One important feature of MOSSO is the 1 negative response to the 1 opening, which allows the partnership to stop at a low level when responder is very weak.  It also means that many sequences after a natural 1 or 1 response essentially reduce to 2/1 (or something similar), thus allowing a new MOSSO partnership to retain their existing methods.

The MOSSO opening bids of 2 of a suit aim to strike the right balance between obstructing the opponents and causing difficulties for the opening side.  Constructive bidding over a Fantunes 2 opening can be difficult, so reverting to a Weak 2 removes this aspect of the system.  It's much easier to develop the auction over an intermediate 2, 2 or 2 opening, which are still high enough to inconvenience the opponents.  These openings can still cause problems for the opening side, but reducing the range from 10-13 to 9-12 makes this slightly less likely.  The lower range means that MOSSO doesn't have to pass so many Weak Two hands (6-4 hands with 8 points also qualify) and this is partially offset by the ability to open 2 as well as 2 and 2.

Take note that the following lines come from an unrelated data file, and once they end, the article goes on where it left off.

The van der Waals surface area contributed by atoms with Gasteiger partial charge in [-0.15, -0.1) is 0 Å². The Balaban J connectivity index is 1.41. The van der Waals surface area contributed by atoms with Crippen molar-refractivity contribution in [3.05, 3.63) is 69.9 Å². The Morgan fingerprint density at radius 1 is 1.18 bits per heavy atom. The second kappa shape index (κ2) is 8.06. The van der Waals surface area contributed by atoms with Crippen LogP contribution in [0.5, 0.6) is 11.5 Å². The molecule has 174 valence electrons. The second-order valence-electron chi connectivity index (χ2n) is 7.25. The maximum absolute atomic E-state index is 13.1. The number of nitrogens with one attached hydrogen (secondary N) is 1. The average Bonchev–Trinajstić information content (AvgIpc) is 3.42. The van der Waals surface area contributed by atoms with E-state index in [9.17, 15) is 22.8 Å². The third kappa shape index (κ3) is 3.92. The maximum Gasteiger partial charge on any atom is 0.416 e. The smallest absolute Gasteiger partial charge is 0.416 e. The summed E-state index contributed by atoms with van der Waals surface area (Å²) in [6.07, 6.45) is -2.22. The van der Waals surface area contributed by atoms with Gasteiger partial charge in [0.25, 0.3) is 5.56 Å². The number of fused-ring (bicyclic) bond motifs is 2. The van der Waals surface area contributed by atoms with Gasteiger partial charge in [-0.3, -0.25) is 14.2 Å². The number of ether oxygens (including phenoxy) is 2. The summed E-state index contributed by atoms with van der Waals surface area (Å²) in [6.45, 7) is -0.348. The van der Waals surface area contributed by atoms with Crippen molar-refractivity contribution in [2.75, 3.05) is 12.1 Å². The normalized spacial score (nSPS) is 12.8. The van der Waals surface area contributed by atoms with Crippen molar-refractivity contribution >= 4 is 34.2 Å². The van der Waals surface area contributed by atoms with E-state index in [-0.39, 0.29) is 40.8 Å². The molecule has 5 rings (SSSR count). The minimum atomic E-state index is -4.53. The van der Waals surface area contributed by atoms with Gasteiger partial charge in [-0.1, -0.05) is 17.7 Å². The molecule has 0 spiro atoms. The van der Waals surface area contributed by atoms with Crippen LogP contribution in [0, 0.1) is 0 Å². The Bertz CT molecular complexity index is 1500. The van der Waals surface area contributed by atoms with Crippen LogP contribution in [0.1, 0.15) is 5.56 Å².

There is still an issue with 11-12 point hands with 4-5 in the majors.  Although SWIFT opened these with 2, it has been decided that MOSSO should incorporate these into a 1 opening, in a similar way to Fantunes.  But the MOSSO 2 and 2 responses to 1 are game-forcing, since the use of the Kaplan Interchange supports a wide-ranging negative 1 response.

The need to open 1 with strong spade hands means that MOSSO can't really be categorized as a natural system, but it's usually fairly easy for opener to show this type of hand (even after intervention), after which most sequences have a natural basis.


Abbreviations used in this article:

NF non-forcing

F1R forcing for one round

GF forcing to game

OM other major


Opening bids in MOSSO

1    3-way bid: (a) 13+ unbalanced, either 5+ clubs or 4=4=1=4 shape;

                          (b) 17+ with 5+ spades;

                          (c) balanced with 12-14, 18-20 or 23+ points.  A balanced 12-14 points might                                have 5 hearts (but not 5 spades)